You’re Not Worth It

What is your worth? An economist would say your worth will depend on your demand. The more you are in need, the more worthy you become. A socialist would rank your worth based on your level of influence. The more people you know , opinions you can shape and change you can bring about determines your worth. A biologist would base your worth on your fitness, physique, propensity to ailments, much like an evolutionary thinker who would deem you highly worthy for you ability to survive in an uncertain environment.

A humanist would value the good that you do and balance your worth with on your altruism. An intellectual would value your knowledge and expertise. A romantic would call you worthy for the lessons you evoke and the emotions you arouse. A stoic would observe your grit and resilience to judge your worth. A philosopher your obscurity, a psychologist your complexity, a magician your vulnerability, a politician your naivete, a neighbor on your degree of reciprocity and your parents on the frequency of your misbehavior.

So, when worth is so fragmented and transient, is it worth the energy we spend on cultivating it? Although commonly measured through time and attention, worth has always been relative.

A Chagall painting would be deemed worthy in varying degrees by people who visit a gallery; an Art student, professor, critique, couple on a date, a husband, a child and an amateur. They would hold different degrees of delight and boredom in their eyes while viewing the expression of a man who created something he deemed worthy of display. May be not the child who finds the colors depressing, or the husband who’d rather his wife look at him in awe or the professor who has grown cynical with the constant rejection his paintings receive.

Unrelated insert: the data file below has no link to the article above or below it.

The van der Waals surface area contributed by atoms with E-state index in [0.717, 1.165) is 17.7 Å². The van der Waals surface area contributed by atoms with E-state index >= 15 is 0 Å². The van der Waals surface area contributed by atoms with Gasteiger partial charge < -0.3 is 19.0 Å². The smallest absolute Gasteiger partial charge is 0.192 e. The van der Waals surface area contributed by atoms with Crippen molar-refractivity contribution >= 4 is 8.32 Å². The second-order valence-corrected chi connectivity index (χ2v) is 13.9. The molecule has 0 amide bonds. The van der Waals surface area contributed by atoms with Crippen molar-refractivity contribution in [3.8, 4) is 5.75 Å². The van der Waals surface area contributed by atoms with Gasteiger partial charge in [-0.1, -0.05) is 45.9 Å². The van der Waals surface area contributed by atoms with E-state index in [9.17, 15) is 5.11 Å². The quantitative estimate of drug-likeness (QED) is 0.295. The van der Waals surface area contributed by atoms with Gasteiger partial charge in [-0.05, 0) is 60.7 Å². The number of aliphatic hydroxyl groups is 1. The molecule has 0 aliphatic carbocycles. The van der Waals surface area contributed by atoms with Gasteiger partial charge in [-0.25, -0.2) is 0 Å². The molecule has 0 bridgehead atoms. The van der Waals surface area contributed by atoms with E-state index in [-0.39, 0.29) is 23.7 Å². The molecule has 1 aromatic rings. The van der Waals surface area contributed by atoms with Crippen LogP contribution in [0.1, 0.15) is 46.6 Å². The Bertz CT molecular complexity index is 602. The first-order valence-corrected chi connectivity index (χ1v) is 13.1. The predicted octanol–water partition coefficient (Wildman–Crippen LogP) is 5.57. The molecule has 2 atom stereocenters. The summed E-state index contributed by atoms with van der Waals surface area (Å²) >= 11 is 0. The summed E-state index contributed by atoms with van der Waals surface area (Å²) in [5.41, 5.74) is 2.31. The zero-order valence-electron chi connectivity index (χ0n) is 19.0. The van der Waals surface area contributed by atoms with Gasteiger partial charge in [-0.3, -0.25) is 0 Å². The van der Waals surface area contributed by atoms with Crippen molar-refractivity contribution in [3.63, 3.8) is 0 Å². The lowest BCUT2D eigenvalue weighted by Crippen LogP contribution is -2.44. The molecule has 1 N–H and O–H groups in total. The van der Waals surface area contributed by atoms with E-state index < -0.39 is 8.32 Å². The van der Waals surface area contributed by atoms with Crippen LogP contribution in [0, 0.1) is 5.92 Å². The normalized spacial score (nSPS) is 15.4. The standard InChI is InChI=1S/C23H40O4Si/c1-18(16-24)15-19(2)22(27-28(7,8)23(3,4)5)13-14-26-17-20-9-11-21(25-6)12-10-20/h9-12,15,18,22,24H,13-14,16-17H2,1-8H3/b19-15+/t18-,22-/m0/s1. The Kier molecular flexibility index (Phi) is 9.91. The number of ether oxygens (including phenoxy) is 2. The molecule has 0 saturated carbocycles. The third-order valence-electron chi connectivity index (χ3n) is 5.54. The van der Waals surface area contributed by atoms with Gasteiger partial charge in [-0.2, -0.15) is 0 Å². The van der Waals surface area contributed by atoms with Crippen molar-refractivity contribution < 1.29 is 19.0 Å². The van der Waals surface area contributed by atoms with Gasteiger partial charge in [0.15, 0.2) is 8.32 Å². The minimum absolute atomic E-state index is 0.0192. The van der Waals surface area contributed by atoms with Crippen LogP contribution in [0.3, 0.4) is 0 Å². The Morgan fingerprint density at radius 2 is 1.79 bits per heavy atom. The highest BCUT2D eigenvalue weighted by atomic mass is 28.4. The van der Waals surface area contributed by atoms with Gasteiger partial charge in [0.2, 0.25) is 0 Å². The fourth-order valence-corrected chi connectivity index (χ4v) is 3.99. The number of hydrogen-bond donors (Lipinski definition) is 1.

So, how does one know their worth? Self worth? You never do. Like the old and wise have said, you determine your own worth. But worth, or value, as a concept will change based on the social, economical or any other operating context. In all that, the fluctuations of your worthiness will cause emotional and mental upheaval.

But the truth is, you are not worth it. Even when you are found valuable or worthy, it is for that period by that person for a particular reason. Then the axis moves all those reasons will disappear. So, worth doesn’t exist. It is a figment of our mental representation. It is our Chagall painting hanging in our mental gallery, waiting for the critique to appreciate and the child to dismiss.

So, knowing that you are worth nothing , while seemingly harsh, is comforting. Because, then it doesn’t matter whether your representation is good or bad. It doesn’t matter whether your skills, looks, rationale, intellect, body meets expectations or not. All that matters is that your Chagall painting will be true and honest.

That makes you worth it.

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